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Viceroyalty of New Spain

Viceroyalty of New Spain
Virreinato de Nueva España
Viceroyalty of Spain
1521–1821
Flag Coat of arms
Motto
Plus Ultra
"Further Beyond"
Anthem
Marcha Real
"Royal March"
A map of the countries under the supervision and appellate jurisdiction of the Viceroy of New Spain, at the Spanish imperial zenith in 1795
Capital Mexico City
Languages Spanish (Official), French, Nahuatl, Mayan, Indigenous languages, Philippine languages
Religion Roman Catholicism
Government Viceroyalty
King
 •  1535–1556 Charles I (first)
 •  1813–1821 Ferdinand VII (last)
Viceroy
 •  1535–1550 Antonio de Mendoza (first)
 •  1821 Juan O'Donojú Political chief superior (not viceroy)
Legislature Council of the Indies
Historical era Colonial era
 •  Conquest of Mexico 1519–1521
 •  Viceroyalty created 1521
 •  Venezuela annexed to Viceroyalty of New Granada 27 May 1717
 •  Panama annexed to Viceroyalty of New Granada 1739
 •  Treaty of San Ildefonso 1 October 1800
 •  Adams-Onís Treaty 22 February 1819
 •  Trienio Liberal abolished the viceroyalty of New Spain 31 May 1820
 •  Mexican War of Independence and Central American Independence 1810– 1821
Population
 •  1519 est. 20 million 
 •  1810 est. 5 to 6.5 million 
Currency Spanish colonial real
Preceded by
Succeeded by
Governorate of Cuba
Aztec Triple Alliance
Kingdom of Tzintzuntzan
Maya Civilization
Louisiana (New France)
Indigenous peoples of the Americas
Kingdom of Tondo
Tlaxcala (Nahua state)
Rajahnate of Cebu
Kingdom of Maynila
Confederation of Madja-as
Viceroyalty of New Granada
Spanish West Indies
Spanish East Indies
Louisiana (New France)
Florida Territory
Oregon Country
First Mexican Empire
Today part of

New Spain (Spanish: Nueva España) was a colonial territory of the Spanish Empire, in the New World north of the Isthmus of Panama. It was established following the Spanish conquest of the Aztec Empire in 1521, and following additional conquests, it was made a viceroyalty (Spanish: virreinato) in 1535. The first of four viceroyalties Spain created in the Americas, it comprised Mexico, Central America, much of the Southwestern and Central United States, and Spanish Florida as well as the Philippines, Guam, Mariana and Caroline Islands.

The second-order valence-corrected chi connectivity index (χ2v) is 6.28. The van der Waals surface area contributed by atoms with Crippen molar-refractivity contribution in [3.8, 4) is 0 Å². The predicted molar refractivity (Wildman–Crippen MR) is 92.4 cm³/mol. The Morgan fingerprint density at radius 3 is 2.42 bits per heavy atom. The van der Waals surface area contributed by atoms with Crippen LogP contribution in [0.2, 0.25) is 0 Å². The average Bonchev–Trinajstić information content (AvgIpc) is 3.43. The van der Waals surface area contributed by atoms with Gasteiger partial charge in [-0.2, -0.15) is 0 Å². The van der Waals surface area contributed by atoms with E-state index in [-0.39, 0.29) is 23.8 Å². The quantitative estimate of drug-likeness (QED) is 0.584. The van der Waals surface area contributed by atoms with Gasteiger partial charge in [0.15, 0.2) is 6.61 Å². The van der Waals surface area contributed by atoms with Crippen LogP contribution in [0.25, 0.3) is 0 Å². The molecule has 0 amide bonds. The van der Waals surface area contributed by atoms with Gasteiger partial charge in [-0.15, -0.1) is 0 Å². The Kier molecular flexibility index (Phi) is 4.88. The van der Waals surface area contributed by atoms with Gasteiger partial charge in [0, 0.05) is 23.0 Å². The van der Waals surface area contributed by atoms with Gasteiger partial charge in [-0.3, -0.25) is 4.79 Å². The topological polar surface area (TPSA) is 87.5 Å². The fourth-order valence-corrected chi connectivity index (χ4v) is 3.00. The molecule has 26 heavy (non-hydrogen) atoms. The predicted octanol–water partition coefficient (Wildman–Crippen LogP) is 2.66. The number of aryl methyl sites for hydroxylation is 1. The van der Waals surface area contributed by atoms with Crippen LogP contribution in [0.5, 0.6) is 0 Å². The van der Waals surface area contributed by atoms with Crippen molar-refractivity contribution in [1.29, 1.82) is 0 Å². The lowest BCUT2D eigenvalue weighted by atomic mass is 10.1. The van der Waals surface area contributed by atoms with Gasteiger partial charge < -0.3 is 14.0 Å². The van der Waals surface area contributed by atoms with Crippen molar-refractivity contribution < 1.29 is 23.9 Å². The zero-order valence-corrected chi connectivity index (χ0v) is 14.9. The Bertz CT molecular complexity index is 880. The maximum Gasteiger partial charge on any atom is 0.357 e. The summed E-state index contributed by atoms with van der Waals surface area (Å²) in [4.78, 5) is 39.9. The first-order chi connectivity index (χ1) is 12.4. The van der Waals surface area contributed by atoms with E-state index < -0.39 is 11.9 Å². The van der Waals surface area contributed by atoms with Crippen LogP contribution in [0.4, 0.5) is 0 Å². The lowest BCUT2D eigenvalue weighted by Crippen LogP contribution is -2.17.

After 1535 the colony was governed by the Viceroy of New Spain, an appointed minister of the King of Spain, who ruled as monarch over the colony. The capital of New Spain was Mexico City.

New Spain lost parts of its territory to other European powers and independence, but the core area remained under Spanish control until 1821, when it achieved independence as the Mexican Empire— when the latter dissolved, it became modern Mexico and Central America. It developed highly regional divisions, which reflect the impact of climate, topography, the presence or absence of dense indigenous populations, and the presence or absence of mineral resources. The areas of central and southern Mexico had dense indigenous populations with complex social, political, and economic organization. The northern area of Mexico, a region of nomadic and semi-nomadic indigenous populations, was not generally conducive to dense settlements, but the discovery of silver in Zacatecas in the 1540s drew settlement there to exploit the mines. Silver mining not only became the engine of the economy of New Spain, but vastly enriched Spain, and transformed the global economy. New Spain was the New World terminus of the Philippine trade, making the viceroyalty a vital link between Spain's New World empire and its Asian empire.


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